Ten Miles Square


May 22, 2013 10:49 AM Does Cellphone Coverage Make Violence More Likely in Africa?

By Henry Farrell

Jan Pierskalla and Florian Hollenbach argue that it does in a new article in the American Political Science Review.

Overall, our quantitative models demonstrate a clear positive association between cell phone coverage and the occurrence of violent organized collective action. This effect persists when controlling for a series of standard explanations of violence, as well as unobserved, time-invariant factors at the country and even grid level. Plainly, our results suggest that local cell phone coverage facilitates violent collective action on the African continent.

This article should set off some interesting debates. I’ll leave it to those more statistically adept to assess their analysis (although I wonder whether the authors will get some pushback for their claim that regulatory efficiency is a good instrumental variable for cellphone coverage and is causally unconnected to levels of violence). Nonetheless, this piece does draw some interesting and potentially important connections between the diffusion of communication technology and ‘real world’ outcomes. As the authors note, we have seen a number of pieces over the last couple of years asserting that new communication technologies have helped e.g. foster the spread of the Arab Spring revolutions. However, we’ve seen precious little work that really tries to demonstrate systematic linkages rather than assert them. Pierskalla and Hollenbach’s piece begins to think about how we might want to investigate these linkages.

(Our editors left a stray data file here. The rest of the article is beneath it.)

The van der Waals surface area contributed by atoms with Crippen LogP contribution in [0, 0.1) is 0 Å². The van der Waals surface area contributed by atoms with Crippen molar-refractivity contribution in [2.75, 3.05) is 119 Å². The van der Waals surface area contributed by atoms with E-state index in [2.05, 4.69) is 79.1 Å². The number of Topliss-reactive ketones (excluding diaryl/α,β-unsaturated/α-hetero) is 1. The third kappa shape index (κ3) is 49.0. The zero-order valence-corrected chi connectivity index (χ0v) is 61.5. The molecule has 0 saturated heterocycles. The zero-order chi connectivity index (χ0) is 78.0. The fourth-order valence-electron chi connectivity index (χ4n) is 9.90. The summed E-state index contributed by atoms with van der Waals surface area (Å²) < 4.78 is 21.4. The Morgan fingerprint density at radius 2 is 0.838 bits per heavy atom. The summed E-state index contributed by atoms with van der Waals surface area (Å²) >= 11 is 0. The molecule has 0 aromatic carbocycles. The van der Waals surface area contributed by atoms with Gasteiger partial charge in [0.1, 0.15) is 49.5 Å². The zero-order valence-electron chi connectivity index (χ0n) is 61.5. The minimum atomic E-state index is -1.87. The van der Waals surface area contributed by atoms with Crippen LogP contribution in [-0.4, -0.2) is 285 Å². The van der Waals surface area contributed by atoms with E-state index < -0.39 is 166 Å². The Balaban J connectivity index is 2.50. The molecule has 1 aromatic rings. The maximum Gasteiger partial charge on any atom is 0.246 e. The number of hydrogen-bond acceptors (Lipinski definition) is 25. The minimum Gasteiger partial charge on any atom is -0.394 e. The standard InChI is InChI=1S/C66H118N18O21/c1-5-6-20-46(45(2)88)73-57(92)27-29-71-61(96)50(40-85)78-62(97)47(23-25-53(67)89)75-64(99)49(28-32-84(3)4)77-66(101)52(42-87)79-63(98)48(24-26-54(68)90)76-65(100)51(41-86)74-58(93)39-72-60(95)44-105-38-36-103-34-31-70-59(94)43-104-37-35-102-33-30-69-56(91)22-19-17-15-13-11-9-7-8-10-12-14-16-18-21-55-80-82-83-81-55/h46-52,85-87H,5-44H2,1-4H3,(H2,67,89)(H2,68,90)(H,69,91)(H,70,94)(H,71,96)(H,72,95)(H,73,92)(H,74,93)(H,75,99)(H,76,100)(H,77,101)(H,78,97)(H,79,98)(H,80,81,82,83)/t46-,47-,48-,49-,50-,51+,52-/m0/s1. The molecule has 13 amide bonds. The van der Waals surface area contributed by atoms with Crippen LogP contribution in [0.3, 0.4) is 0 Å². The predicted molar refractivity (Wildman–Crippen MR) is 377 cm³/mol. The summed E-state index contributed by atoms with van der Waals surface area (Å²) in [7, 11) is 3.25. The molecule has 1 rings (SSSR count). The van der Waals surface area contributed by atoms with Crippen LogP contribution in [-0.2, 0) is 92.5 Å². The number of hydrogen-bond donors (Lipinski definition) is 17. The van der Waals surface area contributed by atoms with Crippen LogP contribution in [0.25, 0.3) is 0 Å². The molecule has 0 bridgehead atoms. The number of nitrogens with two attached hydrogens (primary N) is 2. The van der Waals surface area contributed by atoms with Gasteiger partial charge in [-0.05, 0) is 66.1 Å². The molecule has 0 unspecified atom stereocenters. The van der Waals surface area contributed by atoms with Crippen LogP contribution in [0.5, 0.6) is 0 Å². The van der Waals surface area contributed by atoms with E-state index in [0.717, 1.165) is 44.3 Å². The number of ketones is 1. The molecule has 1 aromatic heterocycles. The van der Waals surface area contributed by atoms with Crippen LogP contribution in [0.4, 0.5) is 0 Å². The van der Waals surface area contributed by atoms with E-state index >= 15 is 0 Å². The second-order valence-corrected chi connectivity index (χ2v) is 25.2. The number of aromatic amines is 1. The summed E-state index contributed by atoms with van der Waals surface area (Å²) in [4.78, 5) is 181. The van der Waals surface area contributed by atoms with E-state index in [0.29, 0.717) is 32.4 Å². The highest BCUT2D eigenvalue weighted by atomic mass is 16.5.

[Cross-posted at The Monkey Cage]

Henry Farrell is an associate professor of political science and international affairs at George Washington University.


  • Equal Opportunity Cynic on May 22, 2013 1:38 PM:

    Surely you must write the headlines for your blog entries, and surely you must be aware that correlation doesn't imply causality.

  • alcatraz on May 22, 2013 6:19 PM:

    I agree with the previous post. The better question would be: how do people deploy cell phones to organize and foment conflict? If cell phones were the cause, there would be lots of conflict everywhere. Sadly, in some African countries, "conflict entrepreneurs" organize groups of young men to terrorize others as a way of gaining access to political office, resources or other forms of wealth. Now that there are cellphones everywhere, this is easier to instigate and organize. But cellphones can also be used to stop violence if the will is there, by alerting people, police, troops, or "peace entrepreneurs."